Government of Kuwait

Kuwait is an emirate.[1] The political system consists of an appointed judiciary, appointed government (dominated by the Al Sabah ruling family), and nominally elected parliament.[1]

Executive branchEdit

The Constitution of Kuwait was approved and promulgated in 17 November 1962.[2]


The prime minister chooses the cabinet of ministers, which form the government. The prime minister is a member of the ruling family and is appointed by the Emir.


The Emir's powers are defined by the 1961 constitution. These powers include appointing the prime minister, who in turn chooses the cabinet of ministers (government). Upon the death of the Emir, the crown prince succeeds.

Judicial branchEdit

The judiciary in Kuwait is not independent of the government, the Emir appoints all the judges and many judges are foreign nationals from Egypt. In each administrative district of Kuwait, there is a Summary Court (also called Courts of First Instance which are composed of one or more divisions, like a Traffic Court or an Administrative Court); then there is Court of Appeals; Cassation Court, and lastly - a Constitutional Court which interprets the constitution and deals with disputes related to the constitutionality of laws. Kuwait has a civil law legal system.

Legislative branchEdit

The National Assembly is the legislature in Kuwait, established in 1963.[2] Its predecessor, the 1938 National Assembly was formally dissolved in 1939 after "one member, Sulaiman al-Adasani, in possession of a letter, signed by other Assembly members, addressed to Iraq's King Ghazi, requesting Kuwait's immediate incorporation into Iraq". This demand came after the merchant members of the Assembly attempted to extract oil money from Ahmad Al-Jaber Al-Sabah, a suggestion refused by him and upon which he instigated a crackdown which arrested the Assembly members in 1939.[3]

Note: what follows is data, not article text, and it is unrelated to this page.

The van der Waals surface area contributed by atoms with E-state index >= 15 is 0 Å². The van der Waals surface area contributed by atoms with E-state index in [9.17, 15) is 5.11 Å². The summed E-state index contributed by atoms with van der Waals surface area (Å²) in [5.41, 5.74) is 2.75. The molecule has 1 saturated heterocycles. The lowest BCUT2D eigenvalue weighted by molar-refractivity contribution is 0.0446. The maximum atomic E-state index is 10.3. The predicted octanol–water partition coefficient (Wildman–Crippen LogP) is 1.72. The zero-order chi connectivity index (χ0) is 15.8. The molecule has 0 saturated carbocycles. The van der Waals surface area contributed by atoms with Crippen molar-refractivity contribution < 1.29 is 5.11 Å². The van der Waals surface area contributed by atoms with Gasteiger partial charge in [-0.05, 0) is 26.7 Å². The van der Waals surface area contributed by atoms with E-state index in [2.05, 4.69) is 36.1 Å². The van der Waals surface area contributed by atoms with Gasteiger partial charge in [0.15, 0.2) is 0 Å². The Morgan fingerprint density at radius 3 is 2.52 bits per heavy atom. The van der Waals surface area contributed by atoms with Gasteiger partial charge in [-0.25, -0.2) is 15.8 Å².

The National Assembly can have up to 50 MPs.[4] Deputies are elected by one non-transferable vote to serve four-year terms. Members of the cabinet also sit in the parliament as deputies. The constitution limits the size of the cabinet to 16. The cabinet ministers have the same rights as the elected MPs, with the following two exceptions: they do not participate in the work of committees, and they cannot vote when an interpolation leads to a no-confidence vote against one of the cabinet members. In 2001, Nathan J. Brown claimed Kuwait's National Assembly is the most independent parliament in the Arab world; in 2009, Israeli scholar Eran Segal claimed it is among the "strongest" parliaments in the Middle East.[5]

Gulf WarEdit

During the 1990-1991 Gulf War, Saddam Hussein made Kuwait the 19th province of Iraq (known as Kuwait Governorate). As a result, Ali Hassan al-Majid became the governor and took over what was left of the original government.

VIP FlightEdit

The State of Kuwait operates several VIP jets used mainly by the Amir of Kuwait:

See alsoEdit


  1. ^ a b Gandhi, Jennifer, "Institutions and Policies under Dictatorship", Political Institutions under Dictatorship, Cambridge: Cambridge University Press, pp. 10–240, ISBN 978-0-511-51009-0, retrieved 2020-11-16
  2. ^ a b Herb, Michael (2014). The wages of oil : Parliaments and economic development in Kuwait and the UAE. Ithaca. ISBN 0-8014-5469-7. OCLC 897815115.
  3. ^ Crystal, Jill (1990). Oil and politics in the Gulf : rulers and merchants in Kuwait and Qatar. Cambridge [England]: Cambridge University Press. ISBN 0-521-36639-9. OCLC 19722357.
  4. ^ "Kuwait - The World Factbook". Retrieved 2021-09-02.
  5. ^ Segal, Eran (2015-01-04). "Kuwait Parliamentary Elections: Women Making History" (PDF).